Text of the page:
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Banking spring weeks: What you need to know

If you’re a first-year university student interested in working in financial services (in an investment bank especially), you should really have just completed a spring week.

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If none of the above categories apply to you, then you’re out of luck. Spring weeks, known as sophomore internships in the US, are a critical part of how banks recruit summer interns. In turn, summer interns are how banks recruit graduates. If you don't have a spring week, it's harder to get an internship and if you don't have an internship, it's harder to get a graduate job.

What is a spring week in a bank?

Spring weeks are for banks to get to know you – and potentially extend you an offer for a summer internship. That means you have to impress them, at least a bit.

Although spring weeks are mostly about the company you’re working at getting to know you and assessing your fit, that doesn’t mean you won’t learn anything along the way.

“It was really good to see the inner workings of [his target firm] rather than the textbook knowledge of what they do,” one student told us. He said he achieved “a deeper insight into the application process” for other jobs and learned about the relative size and influence of different departments. Some banks offer simulations to help with this.

Spring weeks are also about networking. You'll meet people more senior than you (and everyone already employed by a bank is more senior than you), as well as your fellow spring interns.

How do you apply for a spring week in a bank

You need to apply for spring weeks as soon as they open, which is usually in October the year before the week takes place (in spring!). Closing dates for applications vary, but are often November.

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Spring week application processes vary widely, but at the most extensive stage can include an online assessment, HireVue interview (we have lists for American and European banks), and a telephone or video interview.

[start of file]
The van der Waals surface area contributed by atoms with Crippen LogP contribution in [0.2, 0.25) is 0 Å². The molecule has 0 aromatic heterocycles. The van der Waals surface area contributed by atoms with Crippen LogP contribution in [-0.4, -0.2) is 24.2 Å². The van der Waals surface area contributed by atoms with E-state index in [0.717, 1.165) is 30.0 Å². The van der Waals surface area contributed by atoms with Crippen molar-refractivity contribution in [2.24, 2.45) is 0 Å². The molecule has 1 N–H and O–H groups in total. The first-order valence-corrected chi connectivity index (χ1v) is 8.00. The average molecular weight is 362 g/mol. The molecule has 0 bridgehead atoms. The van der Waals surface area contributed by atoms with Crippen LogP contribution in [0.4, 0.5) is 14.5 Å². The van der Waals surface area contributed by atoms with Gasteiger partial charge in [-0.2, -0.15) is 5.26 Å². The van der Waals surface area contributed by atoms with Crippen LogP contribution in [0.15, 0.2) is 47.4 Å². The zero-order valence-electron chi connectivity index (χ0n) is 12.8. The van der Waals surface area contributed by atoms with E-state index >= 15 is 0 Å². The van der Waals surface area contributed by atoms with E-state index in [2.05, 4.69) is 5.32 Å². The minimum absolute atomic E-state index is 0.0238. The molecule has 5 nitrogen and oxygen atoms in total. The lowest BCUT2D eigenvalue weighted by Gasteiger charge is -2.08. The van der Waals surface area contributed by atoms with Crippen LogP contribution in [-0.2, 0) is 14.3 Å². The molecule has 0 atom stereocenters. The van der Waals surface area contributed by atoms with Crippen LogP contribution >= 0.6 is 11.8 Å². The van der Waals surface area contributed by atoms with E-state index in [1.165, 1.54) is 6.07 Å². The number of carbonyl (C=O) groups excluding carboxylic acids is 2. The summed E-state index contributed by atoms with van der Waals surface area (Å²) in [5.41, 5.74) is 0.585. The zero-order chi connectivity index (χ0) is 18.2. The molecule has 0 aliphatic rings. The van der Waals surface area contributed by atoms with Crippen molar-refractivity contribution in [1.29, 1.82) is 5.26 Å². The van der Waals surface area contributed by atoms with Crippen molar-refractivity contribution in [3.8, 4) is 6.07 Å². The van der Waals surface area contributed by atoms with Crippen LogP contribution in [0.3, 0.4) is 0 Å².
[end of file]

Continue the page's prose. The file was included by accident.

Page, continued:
To help your application, check out our section for students here. Also consider reading through our career guide for graduates. We also have a list of bank interview questions.

How many bank spring weeks can you do?

Ideally, as many as possible, as long as they don't overlap in your calendar.

Besides, you should be applying to as many as possible - getting a spring week isn't easy. A poll of students in a private group chat showed that around a quarter didn’t receive a single spring internship offer, and less than 45% received a single internship offer. Only around 30% received an offer for multiple internships. One student we spoke to said they'd applied to over 50 spring weeks in banks and had only been accepted to one.

A banking spring week will help you get an internship next year 

Spring internships are universally regarded as useful. Not all banks convert spring interns into summer interns, but many do. Data from Bristol University's tracker shows that, for major banks, as many as 90% (at Citi) of spring interns are offered a summer internship at the bank they had a spring week at. However, at JPMorgan, Trackr says the number converted is as low as 15%. Barclays, Deutsche Bank and Jefferies also offer high spring intern to summer intern conversions. Trackr says Blackstone also converts spring interns, although, true to form, it's a tiny number - less than a few percent.

What if you don't convert the spring week in a bank?

If you don’t get an offer at the end of the internship, or if the spring week you completed didn’t directly recruit for a summer program, don’t be discouraged. A report from Trackr showed that just 25% of accepted applicants to a financial services summer internship had completed a spring week previously. Those applicants that did have a spring internship, however, were nearly twice as likely to receive an interview to a summer program.

What if you didn't get a spring week in a bank?

If you don’t manage to get a spring week, you still have options. You should definitely be involved in the finance society at your university – and you should definitely be looking for finance internships, both spring and summer, no matter what, even if they’re in fintech or at firms you’re not particularly interested in.

You can also do off-cycle internships, which are arguably more valuable from a learning point of view than the traditional spring/summer internship cycle. If you’re EMEA-based, doing them outside of the London might even lead to unique networking opportunities, given the relative sizes of teams and how much closer you are on the chain of command to the top brass.

These are alternatives, however. Spring and summer internships are still the way most financial services firms recruit, and they’re still the route to take to maximise your chance at a job.

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AUTHORZeno Toulon

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